God intends to dismantle the divide between heaven, which is God’s realm, and the earth. Bringing together that separation requires a recreating of the sinful world into a new, perfect one. Whether it is by destruction and rebirth, or if it is through the transformation of earth into perfection simply by being in the presence of God’s perfect love, creation will be made into something new.
People get so bogged down in the details of the end, we forget why we need an end in the first place. If your only reason for being in church is to avoid damnation, then your faith needs work. God may as well be an angry kid burning ants on the sidewalk. The reason we need an end to this world is because God did not intend for us to be separate from God. The end is a good thing; that is why in Luke’s gospel read earlier Jesus tells the disciples that when it comes they must keep their heads high.
In John’s gospel, Jesus speaks about it a little differently. He says:
Whoever believes in me doesn’t believe in me but in the one who sent me. 45 Whoever sees me sees the one who sent me. 46 I have come as a light into the world so that everyone who believes in me won’t live in darkness. 47 If people hear my words and don’t keep them, I don’t judge them. I didn’t come to judge the world but to save it. 48 Whoever rejects me and doesn’t receive my words will be judged at the last day by the word I have spoken. 49 I don’t speak on my own, but the Father who sent me commanded me regarding what I should speak and say. 50 I know that his commandment is eternal life. Therefore, whatever I say is just as the Father has said to me.”
The idea was always for Jesus to finally set in motion the necessary conditions to bring together earth and heaven. Christ’s mere presence – divinity on earth – began to change the world’s fabric. On top of that, he took on the weight of our existence to understand us through that process. God’s law demanded a justice of love that Jesus taught over and over and that we must be actively searching for God if we are to see this world’s evil come to an end. That means most of all, God wants the sins of suffering, oppression, and division to end.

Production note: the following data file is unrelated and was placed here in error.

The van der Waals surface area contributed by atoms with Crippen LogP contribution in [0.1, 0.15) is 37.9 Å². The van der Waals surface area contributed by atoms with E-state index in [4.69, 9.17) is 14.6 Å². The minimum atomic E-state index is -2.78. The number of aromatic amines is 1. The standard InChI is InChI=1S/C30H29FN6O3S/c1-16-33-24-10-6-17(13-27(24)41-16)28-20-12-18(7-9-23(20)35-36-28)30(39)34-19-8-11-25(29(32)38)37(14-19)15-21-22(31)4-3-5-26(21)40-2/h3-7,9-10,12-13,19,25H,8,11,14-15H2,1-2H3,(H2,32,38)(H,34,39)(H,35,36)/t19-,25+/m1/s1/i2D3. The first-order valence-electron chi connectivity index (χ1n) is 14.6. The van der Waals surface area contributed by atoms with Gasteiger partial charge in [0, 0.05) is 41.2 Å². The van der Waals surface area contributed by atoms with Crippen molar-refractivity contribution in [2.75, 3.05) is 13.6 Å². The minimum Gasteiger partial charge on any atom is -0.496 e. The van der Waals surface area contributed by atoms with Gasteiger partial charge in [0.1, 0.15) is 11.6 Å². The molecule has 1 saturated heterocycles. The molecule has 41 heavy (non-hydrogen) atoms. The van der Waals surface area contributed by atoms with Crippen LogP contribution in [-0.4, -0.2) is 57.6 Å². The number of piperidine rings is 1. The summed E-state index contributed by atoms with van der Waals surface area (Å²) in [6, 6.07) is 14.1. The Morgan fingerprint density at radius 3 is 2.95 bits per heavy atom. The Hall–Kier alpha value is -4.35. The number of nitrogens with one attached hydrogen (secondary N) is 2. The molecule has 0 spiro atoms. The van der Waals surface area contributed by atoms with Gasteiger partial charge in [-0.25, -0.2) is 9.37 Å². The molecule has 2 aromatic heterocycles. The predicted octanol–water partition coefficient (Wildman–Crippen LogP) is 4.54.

Now, when I tell you there is hope in the end times, some of you still hear that as death and destruction. That may be true. I’m not God, and I don’t know God’s plans; however, I also have read the Bible enough to know that God’s story has moved away from the awful violence of judgment in ages past.
The next step is to transform the creation back to its original intended state. That doesn’t necessarily require blowing it up and starting over. What if God’s end time involved the body of Christ? What if our love of God and neighbor grew to be so powerful that it infected the dark hearts of the world? What if God’s plan for making a new heaven and a new earth started with an earth that achieved the impossible – we love instead of fighting; we stop demonizing people who think differently from us; we search for every single lost soul regardless of if they deserve it – risking our lives for peace so that none would dare take them? You can call me a bleeding heart or a fool, but the words of Jesus mean so little if God’s going to blow it up and start over.
Why do I have hope? Because my life matters. I and so many others will fight the good fight; we will live and die for the cause of love; we will be foolish to mankind because we are fools for God’s law of justice. I have hope because many are leading this world to its joyful end: the end of suffering, the end of greed, the end of violence, the end of oppression, the end of all the things that tell us that the only way to live is to live for ourselves.
My goal in life isn’t so different from what REM said. At the end of the world as I know it, I want to feel fine.
 Paraphrase, Matthew 24:6